Today, we are going to talk about money! Let me guide you guys and help you understand the Japanese Yen more!

Japanese Money Exchange Rate Sheet

Details of Japanese Money

Here we have put together a simple exchange rate sheet with data from various countries. Please use it freely.

Japanese Yen to US Dollar Exchange Rate

  • 10,000 yen = USD 92
  • 5,000 yen=USD 46
  • 3,000 yen=USD 27.7
  • 1,000 yen=USD 9.2
  • 500 yen=USD 4.6
  • 100 yen=USD 1(As of Oct 2019)

Japanese Yen to Malaysian ringgit Exchange Rate

  • 10,000 yen=386.3 ringgit
  • 5,000 yen=193.2 ringgit
  • 3,000 yen=115.9 ringgit
  • 1,000 yen=38.6 ringgit
  • 500 yen=19.3 ringgit
  • 100 yen=3.9 ringgit(As of Oct 2019)

Japanese Yen to Thailand Baht Exchange Rate

  • 10,000 yen=2,776 Baht
  • 5,000 yen=1,388 Baht
  • 3,000 yen=833 Baht
  • 1,000 yen=278 Baht
  • 500 yen=139 Baht
  • 100 yen=28 Baht(As of Oct 2019)

Japanese Yen to Taiwanese Dollar Exchange Rate

  • 10,000 yen=NTD 2,825
  • 5,000 yen=NTD 1,405.5
  • 3,000 yen=NTD 843.3
  • 1,000 yen=NTD 281.1
  • 500 yen= NTD 140.6
  • 100 yen=NTD (As of Oct 2019)

Japanese Yen to Indian Rupee Exchange Rate

  • 10,000 yen=6,509 rupees
  • 5,000 yen=3,255 rupees
  • 3,000 yen=1,953 rupees
  • 1,000 yen=656 rupees
  • 500 yen=326 rupees
  • 100 yen=65.1 rupees(As of Oct 2019)

Comparison of Japanese Notes and Coins

Details of Japanese Money

Using Japanese traditional units, such as 寸 (Sun), 分 (Bu), 尺 (Shaku) and so many others! For example, a 1,000 Yen banknote is about 2寸5分 (length) x 5寸 (width).Confusing right? Okay, I am just going to use the international units.

Japanese Notes

Let’s start with the banknotes, shall we?

1,000 yen: 76 mm x 150 mm

  • Front Side: Noguchi Hideyo, a Japanese bacteriologist who in 1911 discovered the agent of syphilis as the cause of progressive paralytic disease
  • Back Side: Mt.Fuji, Lake Motosu and Sakura

2,000 yen: 76 mm x 154 mm

  • Front Side: Shurei-mon
  • Back Side: Murasaki Shikibu

5,000 yen: 76 mm x 156 mm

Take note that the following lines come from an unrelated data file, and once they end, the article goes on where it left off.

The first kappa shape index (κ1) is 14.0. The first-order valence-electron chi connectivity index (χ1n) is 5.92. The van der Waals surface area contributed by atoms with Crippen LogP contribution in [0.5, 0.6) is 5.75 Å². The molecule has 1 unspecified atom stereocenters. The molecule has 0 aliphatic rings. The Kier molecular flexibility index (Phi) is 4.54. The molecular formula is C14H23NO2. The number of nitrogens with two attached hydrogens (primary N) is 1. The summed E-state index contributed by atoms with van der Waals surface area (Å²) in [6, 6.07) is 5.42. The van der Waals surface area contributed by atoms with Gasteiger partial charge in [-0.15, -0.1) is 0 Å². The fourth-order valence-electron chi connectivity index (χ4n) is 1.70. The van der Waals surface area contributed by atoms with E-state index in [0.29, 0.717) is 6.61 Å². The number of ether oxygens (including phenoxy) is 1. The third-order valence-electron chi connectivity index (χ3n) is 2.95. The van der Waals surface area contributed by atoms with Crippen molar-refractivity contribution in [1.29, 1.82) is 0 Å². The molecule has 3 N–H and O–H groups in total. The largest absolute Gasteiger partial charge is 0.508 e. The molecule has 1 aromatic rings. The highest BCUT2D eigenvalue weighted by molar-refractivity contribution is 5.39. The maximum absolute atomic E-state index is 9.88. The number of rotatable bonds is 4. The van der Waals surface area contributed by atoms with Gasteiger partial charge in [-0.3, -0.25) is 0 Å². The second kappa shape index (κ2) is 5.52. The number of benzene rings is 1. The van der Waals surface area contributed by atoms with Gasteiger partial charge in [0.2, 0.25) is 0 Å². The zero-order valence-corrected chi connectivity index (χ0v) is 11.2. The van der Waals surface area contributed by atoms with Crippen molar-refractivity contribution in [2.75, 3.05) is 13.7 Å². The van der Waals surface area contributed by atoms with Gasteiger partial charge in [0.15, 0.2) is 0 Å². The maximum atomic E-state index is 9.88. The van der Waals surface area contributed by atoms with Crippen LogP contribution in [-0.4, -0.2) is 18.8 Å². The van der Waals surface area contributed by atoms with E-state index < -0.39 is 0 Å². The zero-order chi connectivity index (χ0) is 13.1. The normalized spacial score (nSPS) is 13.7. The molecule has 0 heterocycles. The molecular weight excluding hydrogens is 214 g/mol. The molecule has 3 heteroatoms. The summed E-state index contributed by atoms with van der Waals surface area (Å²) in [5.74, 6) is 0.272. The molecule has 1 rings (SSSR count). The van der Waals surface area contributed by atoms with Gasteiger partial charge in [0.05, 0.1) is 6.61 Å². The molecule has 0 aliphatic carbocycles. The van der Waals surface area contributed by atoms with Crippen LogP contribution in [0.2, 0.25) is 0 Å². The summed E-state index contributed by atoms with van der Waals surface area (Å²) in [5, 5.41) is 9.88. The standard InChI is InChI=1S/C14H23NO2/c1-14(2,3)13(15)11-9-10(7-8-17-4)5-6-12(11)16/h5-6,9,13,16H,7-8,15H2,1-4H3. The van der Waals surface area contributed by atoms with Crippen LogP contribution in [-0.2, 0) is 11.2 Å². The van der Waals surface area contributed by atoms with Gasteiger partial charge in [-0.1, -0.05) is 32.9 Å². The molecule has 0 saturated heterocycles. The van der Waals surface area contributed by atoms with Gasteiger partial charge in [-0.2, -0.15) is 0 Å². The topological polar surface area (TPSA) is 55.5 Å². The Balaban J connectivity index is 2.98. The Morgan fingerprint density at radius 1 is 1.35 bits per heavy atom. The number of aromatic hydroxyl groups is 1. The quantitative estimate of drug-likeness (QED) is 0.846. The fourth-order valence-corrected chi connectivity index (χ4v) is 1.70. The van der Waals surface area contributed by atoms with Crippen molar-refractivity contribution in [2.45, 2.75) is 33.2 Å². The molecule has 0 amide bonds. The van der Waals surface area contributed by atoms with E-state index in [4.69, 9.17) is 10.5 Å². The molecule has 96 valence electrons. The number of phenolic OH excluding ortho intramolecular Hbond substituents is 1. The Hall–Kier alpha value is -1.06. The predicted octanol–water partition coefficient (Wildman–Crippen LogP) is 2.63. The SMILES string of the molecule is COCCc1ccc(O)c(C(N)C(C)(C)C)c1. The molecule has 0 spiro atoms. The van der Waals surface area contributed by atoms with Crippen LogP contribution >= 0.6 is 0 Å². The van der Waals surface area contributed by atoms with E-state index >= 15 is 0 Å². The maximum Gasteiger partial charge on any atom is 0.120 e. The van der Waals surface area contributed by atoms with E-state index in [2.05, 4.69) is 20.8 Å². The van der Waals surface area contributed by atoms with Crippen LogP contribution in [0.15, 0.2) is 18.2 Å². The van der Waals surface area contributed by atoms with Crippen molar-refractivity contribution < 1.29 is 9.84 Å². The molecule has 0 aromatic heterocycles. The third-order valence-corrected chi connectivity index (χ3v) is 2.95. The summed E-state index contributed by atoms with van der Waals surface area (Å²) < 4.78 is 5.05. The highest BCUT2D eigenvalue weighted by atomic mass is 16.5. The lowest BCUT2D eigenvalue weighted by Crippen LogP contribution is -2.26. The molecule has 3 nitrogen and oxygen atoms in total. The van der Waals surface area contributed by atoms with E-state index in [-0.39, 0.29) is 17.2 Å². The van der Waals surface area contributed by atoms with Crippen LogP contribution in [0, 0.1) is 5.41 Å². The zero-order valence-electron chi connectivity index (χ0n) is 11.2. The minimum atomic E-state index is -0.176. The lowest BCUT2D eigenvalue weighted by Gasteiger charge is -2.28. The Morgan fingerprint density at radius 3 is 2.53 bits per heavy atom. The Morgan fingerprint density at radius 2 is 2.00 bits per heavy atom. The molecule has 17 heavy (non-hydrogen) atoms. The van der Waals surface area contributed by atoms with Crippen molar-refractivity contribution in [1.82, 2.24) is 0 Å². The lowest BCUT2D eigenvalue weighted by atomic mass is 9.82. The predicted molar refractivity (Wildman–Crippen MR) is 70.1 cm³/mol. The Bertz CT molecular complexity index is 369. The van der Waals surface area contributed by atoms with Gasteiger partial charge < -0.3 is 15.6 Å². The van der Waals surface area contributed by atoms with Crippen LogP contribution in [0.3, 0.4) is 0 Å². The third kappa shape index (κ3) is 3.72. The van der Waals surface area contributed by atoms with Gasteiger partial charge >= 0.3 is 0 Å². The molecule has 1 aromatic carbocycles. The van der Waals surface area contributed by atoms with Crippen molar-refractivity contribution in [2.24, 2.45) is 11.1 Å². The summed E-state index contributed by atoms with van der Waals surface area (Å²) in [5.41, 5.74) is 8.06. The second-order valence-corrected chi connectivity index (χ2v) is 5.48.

• Front Side: Higuchi Ichiyou, an important writer in Meiji Period
  • Back Side: Kakitsubata-zu, a work by Ogata Kourin

10,000 yen: 76 mm x 160 mm

  • Front Side: Fukuzawa Yukichi , a Japanese author, writer, teacher, translator, entrepreneur and journalist who founded Keio University, the newspaper Jiji-Shinpō and the Institute for Study of Infectious Diseases
  • Back Side: Statue of Phoenix from Byoudouin Temple, Kyoto (see this article for more about Byoudouin Temple

Japanese Coins

Let’s proceed with the coins:

1 yen

  • Material: aluminium
  • Diameter: 20 mm
  • Weight: 1g
  • Thickness: 1.5 mm
  • FYI (for your info):
  1. Five 1 yen coins lined up measure 10 cm, and fifty of them measure 1m.
  2. 50 cm = 25 coins of 1 yen
  3. 1kg = 1,000 coins of 1 yen

5 yen

  • Material: copper 60-70%, zinc 40-30%
  • Diameter: 22 mm, aperture: 5 mm
  • Weight: 3.75 g
  • Thickness: 1.5 mm
  • FYI :
  1. The coin has a hole due to the need to conserve resources caused by abrupt post-war inflation.
  2. 1貫(about 3.75 kg) equals to 1000 coins of 5-yen.

10 yen

  • Material: copper 95%, zinc 3-4%, tin 2-1%
  • Diameter: 23.5 mm
  • Weight: 4.5 g
  • Thickness: 1.5 mm
  • FYI : 10 yen coins issued in the period from 1951 to 1958 have 132 notches (the zig zag surface (side) of the coins)

50 yen

  • Material: copper 75%, nickel 25%
  • Diameter: 21 mm, aperture: 4 mm
  • Weight: 4 g
  • Thickness: 1.7 mm
  • FYI : it has 120 notches

100 yen

  • Material: copper 75%, nickel 25%
  • Diameter: 22.6 mm
  • Weight: 4.8 g
  • Thickness: 1.7 mm
  • FYI : it has 103 notches

500 yen

  • Material: copper 72%, nickel 20%, zinc 8%
  • Diameter: 26.5 mm
  • Weight: 7 g
  • thickness: 2 mm

Institution where you can Study Japanese Money

Details of Japanese Money

In Japan there are various spots where you can learn about Japanese money completely free of charge such as the Currency Museum Bank of Japan, or the Mint Museum as well as the Banknote & Postage Stamp Museum.

For example at the Currency Museum Bank of Japan that located in Nihonbashi, Tokyo, you can see some of the first ever coins that were circulated in the country as well as other bits of history and documents allowing you to learn more. The coins Wado Kaichin (和同開珎) you can see here are the oldest in the country. Not only the coins themselves, but you can also see what people might have purchased using said money in those times. allowing for a further understanding of the Japanese culture. The coins themselves are preserved well and under good lighting making them easily visible, the establishment also has an English audio presentation prepared meaning foreigners can enjoy the display also!

Also you have the Japan Mint close to the Osaka Tenmangū which has the Mint Museum inside. It is where you can see old Japanese coins as well as ancient Chinese coins among much more including coins from all around the world. If it pleases you, you can also arrange for a guide to take you around the museum and explain everything in depth giving a fuller experience. Although the guide is only available in Japanese, there are information videos prepared in English, Chinese, and Korean which are shown above the exhibitions.

That's not all, close to Tokyo's Ouji Station there is a Banknote & Postage Stamp Museum where you can see, as the name suggests, Japanese money, stamps and things such as passports from the different eras of Japan. Within the institution there are also activities such as how to check if a note is forged so please go ahead and give it a try!